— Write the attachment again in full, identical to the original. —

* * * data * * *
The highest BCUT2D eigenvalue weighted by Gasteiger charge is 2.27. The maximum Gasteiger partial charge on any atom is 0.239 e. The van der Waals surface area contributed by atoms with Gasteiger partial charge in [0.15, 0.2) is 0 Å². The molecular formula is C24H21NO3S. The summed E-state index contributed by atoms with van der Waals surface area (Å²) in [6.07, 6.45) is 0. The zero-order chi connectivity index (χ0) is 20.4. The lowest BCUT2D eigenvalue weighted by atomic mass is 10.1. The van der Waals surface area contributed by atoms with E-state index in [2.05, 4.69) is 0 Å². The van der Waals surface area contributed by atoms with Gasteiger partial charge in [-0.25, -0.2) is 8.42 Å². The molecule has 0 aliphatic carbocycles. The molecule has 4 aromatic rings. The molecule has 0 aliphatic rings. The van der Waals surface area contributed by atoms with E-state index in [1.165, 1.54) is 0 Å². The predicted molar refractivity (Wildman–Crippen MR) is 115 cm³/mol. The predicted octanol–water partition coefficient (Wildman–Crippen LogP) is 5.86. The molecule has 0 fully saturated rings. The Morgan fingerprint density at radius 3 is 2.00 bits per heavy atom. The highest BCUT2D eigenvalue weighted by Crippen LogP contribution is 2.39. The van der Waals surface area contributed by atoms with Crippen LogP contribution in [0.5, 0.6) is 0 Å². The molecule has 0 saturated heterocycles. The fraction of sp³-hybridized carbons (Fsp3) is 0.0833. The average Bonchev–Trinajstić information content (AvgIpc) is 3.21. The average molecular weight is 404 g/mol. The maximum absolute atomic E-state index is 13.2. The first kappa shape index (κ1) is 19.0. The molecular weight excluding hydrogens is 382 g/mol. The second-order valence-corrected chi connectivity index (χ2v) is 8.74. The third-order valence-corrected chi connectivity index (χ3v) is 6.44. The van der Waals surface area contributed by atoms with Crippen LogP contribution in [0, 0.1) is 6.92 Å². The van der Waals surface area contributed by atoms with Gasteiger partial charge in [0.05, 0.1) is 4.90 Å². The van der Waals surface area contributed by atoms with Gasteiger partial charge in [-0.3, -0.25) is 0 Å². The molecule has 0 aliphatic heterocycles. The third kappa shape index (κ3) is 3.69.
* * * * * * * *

The highest BCUT2D eigenvalue weighted by Gasteiger charge is 2.27. The maximum Gasteiger partial charge on any atom is 0.239 e. The van der Waals surface area contributed by atoms with Gasteiger partial charge in [0.15, 0.2) is 0 Å². The molecular formula is C24H21NO3S. The summed E-state index contributed by atoms with van der Waals surface area (Å²) in [6.07, 6.45) is 0. The zero-order chi connectivity index (χ0) is 20.4. The lowest BCUT2D eigenvalue weighted by atomic mass is 10.1. The van der Waals surface area contributed by atoms with E-state index in [2.05, 4.69) is 0 Å². The van der Waals surface area contributed by atoms with Gasteiger partial charge in [-0.25, -0.2) is 8.42 Å². The molecule has 0 aliphatic carbocycles. The molecule has 4 aromatic rings. The molecule has 0 aliphatic rings. The van der Waals surface area contributed by atoms with E-state index in [1.165, 1.54) is 0 Å². The predicted molar refractivity (Wildman–Crippen MR) is 115 cm³/mol. The predicted octanol–water partition coefficient (Wildman–Crippen LogP) is 5.86. The molecule has 0 fully saturated rings. The Morgan fingerprint density at radius 3 is 2.00 bits per heavy atom. The highest BCUT2D eigenvalue weighted by Crippen LogP contribution is 2.39. The van der Waals surface area contributed by atoms with Crippen LogP contribution in [0.5, 0.6) is 0 Å². The molecule has 0 saturated heterocycles. The fraction of sp³-hybridized carbons (Fsp3) is 0.0833. The average Bonchev–Trinajstić information content (AvgIpc) is 3.21. The average molecular weight is 404 g/mol. The maximum absolute atomic E-state index is 13.2. The first kappa shape index (κ1) is 19.0. The molecular weight excluding hydrogens is 382 g/mol. The second-order valence-corrected chi connectivity index (χ2v) is 8.74. The third-order valence-corrected chi connectivity index (χ3v) is 6.44. The van der Waals surface area contributed by atoms with Crippen LogP contribution in [0, 0.1) is 6.92 Å². The van der Waals surface area contributed by atoms with Gasteiger partial charge in [0.05, 0.1) is 4.90 Å². The van der Waals surface area contributed by atoms with Gasteiger partial charge in [-0.3, -0.25) is 0 Å². The molecule has 0 aliphatic heterocycles. The third kappa shape index (κ3) is 3.69.